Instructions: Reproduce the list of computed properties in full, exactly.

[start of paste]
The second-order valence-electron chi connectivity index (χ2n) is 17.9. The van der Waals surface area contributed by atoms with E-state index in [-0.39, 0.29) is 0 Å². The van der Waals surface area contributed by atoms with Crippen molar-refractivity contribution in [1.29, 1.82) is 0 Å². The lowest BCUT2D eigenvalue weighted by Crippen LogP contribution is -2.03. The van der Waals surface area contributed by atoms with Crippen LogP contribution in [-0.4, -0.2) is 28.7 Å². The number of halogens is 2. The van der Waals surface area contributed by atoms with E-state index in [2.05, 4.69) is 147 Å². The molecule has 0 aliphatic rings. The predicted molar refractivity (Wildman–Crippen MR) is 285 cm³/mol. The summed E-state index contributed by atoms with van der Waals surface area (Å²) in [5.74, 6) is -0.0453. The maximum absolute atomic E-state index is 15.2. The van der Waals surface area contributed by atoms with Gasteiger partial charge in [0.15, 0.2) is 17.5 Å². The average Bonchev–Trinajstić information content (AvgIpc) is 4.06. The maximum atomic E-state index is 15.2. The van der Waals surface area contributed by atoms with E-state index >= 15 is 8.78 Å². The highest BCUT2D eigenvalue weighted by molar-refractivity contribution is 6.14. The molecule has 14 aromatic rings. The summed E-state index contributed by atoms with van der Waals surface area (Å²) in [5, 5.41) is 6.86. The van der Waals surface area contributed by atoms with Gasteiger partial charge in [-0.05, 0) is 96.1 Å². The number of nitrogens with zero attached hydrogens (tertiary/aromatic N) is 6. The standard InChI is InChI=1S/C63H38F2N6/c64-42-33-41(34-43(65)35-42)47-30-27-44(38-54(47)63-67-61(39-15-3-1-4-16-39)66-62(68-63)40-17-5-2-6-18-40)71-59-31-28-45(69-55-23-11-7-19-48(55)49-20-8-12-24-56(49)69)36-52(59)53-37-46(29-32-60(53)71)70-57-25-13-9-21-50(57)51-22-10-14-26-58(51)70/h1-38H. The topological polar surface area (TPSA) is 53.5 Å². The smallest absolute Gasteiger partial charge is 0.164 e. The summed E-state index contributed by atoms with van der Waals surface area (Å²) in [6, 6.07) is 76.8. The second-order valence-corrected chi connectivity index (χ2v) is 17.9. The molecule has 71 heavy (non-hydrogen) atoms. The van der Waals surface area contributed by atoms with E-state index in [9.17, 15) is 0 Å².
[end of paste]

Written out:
The second-order valence-electron chi connectivity index (χ2n) is 17.9. The van der Waals surface area contributed by atoms with E-state index in [-0.39, 0.29) is 0 Å². The van der Waals surface area contributed by atoms with Crippen molar-refractivity contribution in [1.29, 1.82) is 0 Å². The lowest BCUT2D eigenvalue weighted by Crippen LogP contribution is -2.03. The van der Waals surface area contributed by atoms with Crippen LogP contribution in [-0.4, -0.2) is 28.7 Å². The number of halogens is 2. The van der Waals surface area contributed by atoms with E-state index in [2.05, 4.69) is 147 Å². The molecule has 0 aliphatic rings. The predicted molar refractivity (Wildman–Crippen MR) is 285 cm³/mol. The summed E-state index contributed by atoms with van der Waals surface area (Å²) in [5.74, 6) is -0.0453. The maximum absolute atomic E-state index is 15.2. The van der Waals surface area contributed by atoms with Gasteiger partial charge in [0.15, 0.2) is 17.5 Å². The average Bonchev–Trinajstić information content (AvgIpc) is 4.06. The maximum atomic E-state index is 15.2. The van der Waals surface area contributed by atoms with E-state index >= 15 is 8.78 Å². The highest BCUT2D eigenvalue weighted by molar-refractivity contribution is 6.14. The molecule has 14 aromatic rings. The summed E-state index contributed by atoms with van der Waals surface area (Å²) in [5, 5.41) is 6.86. The van der Waals surface area contributed by atoms with Gasteiger partial charge in [-0.05, 0) is 96.1 Å². The number of nitrogens with zero attached hydrogens (tertiary/aromatic N) is 6. The standard InChI is InChI=1S/C63H38F2N6/c64-42-33-41(34-43(65)35-42)47-30-27-44(38-54(47)63-67-61(39-15-3-1-4-16-39)66-62(68-63)40-17-5-2-6-18-40)71-59-31-28-45(69-55-23-11-7-19-48(55)49-20-8-12-24-56(49)69)36-52(59)53-37-46(29-32-60(53)71)70-57-25-13-9-21-50(57)51-22-10-14-26-58(51)70/h1-38H. The topological polar surface area (TPSA) is 53.5 Å². The smallest absolute Gasteiger partial charge is 0.164 e. The summed E-state index contributed by atoms with van der Waals surface area (Å²) in [6, 6.07) is 76.8. The second-order valence-corrected chi connectivity index (χ2v) is 17.9. The molecule has 71 heavy (non-hydrogen) atoms. The van der Waals surface area contributed by atoms with E-state index in [9.17, 15) is 0 Å².